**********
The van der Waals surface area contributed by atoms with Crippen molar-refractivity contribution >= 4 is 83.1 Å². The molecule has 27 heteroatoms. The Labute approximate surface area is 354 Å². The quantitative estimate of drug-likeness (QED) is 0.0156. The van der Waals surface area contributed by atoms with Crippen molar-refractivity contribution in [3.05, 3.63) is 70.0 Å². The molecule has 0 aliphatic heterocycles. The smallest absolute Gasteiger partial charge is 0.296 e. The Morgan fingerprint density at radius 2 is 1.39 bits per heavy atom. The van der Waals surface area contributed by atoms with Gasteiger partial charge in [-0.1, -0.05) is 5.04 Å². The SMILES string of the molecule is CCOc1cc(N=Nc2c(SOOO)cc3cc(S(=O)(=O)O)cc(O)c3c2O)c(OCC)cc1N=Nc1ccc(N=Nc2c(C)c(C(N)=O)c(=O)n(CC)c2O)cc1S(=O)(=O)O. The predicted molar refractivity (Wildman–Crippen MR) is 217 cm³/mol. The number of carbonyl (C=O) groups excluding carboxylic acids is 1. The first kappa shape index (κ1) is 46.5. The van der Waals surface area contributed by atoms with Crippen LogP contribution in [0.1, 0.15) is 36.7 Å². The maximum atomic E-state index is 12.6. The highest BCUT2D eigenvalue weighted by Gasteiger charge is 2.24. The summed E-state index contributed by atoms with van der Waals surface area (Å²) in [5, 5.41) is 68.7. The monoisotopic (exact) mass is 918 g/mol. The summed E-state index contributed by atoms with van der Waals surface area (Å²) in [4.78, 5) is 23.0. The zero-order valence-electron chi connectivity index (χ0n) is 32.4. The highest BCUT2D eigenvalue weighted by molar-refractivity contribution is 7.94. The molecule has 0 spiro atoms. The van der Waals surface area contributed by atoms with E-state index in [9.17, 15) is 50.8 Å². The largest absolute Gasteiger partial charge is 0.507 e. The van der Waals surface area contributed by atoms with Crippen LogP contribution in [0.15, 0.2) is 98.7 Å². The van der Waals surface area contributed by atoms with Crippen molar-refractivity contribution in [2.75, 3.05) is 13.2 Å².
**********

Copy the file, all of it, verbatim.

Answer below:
The van der Waals surface area contributed by atoms with Crippen molar-refractivity contribution >= 4 is 83.1 Å². The molecule has 27 heteroatoms. The Labute approximate surface area is 354 Å². The quantitative estimate of drug-likeness (QED) is 0.0156. The van der Waals surface area contributed by atoms with Crippen molar-refractivity contribution in [3.05, 3.63) is 70.0 Å². The molecule has 0 aliphatic heterocycles. The smallest absolute Gasteiger partial charge is 0.296 e. The Morgan fingerprint density at radius 2 is 1.39 bits per heavy atom. The van der Waals surface area contributed by atoms with Gasteiger partial charge in [-0.1, -0.05) is 5.04 Å². The SMILES string of the molecule is CCOc1cc(N=Nc2c(SOOO)cc3cc(S(=O)(=O)O)cc(O)c3c2O)c(OCC)cc1N=Nc1ccc(N=Nc2c(C)c(C(N)=O)c(=O)n(CC)c2O)cc1S(=O)(=O)O. The predicted molar refractivity (Wildman–Crippen MR) is 217 cm³/mol. The number of carbonyl (C=O) groups excluding carboxylic acids is 1. The first kappa shape index (κ1) is 46.5. The van der Waals surface area contributed by atoms with Crippen LogP contribution in [0.1, 0.15) is 36.7 Å². The maximum atomic E-state index is 12.6. The highest BCUT2D eigenvalue weighted by Gasteiger charge is 2.24. The summed E-state index contributed by atoms with van der Waals surface area (Å²) in [5, 5.41) is 68.7. The monoisotopic (exact) mass is 918 g/mol. The summed E-state index contributed by atoms with van der Waals surface area (Å²) in [4.78, 5) is 23.0. The zero-order valence-electron chi connectivity index (χ0n) is 32.4. The highest BCUT2D eigenvalue weighted by molar-refractivity contribution is 7.94. The molecule has 0 spiro atoms. The van der Waals surface area contributed by atoms with E-state index in [9.17, 15) is 50.8 Å². The largest absolute Gasteiger partial charge is 0.507 e. The van der Waals surface area contributed by atoms with Crippen LogP contribution in [0.15, 0.2) is 98.7 Å². The van der Waals surface area contributed by atoms with Crippen molar-refractivity contribution in [2.75, 3.05) is 13.2 Å².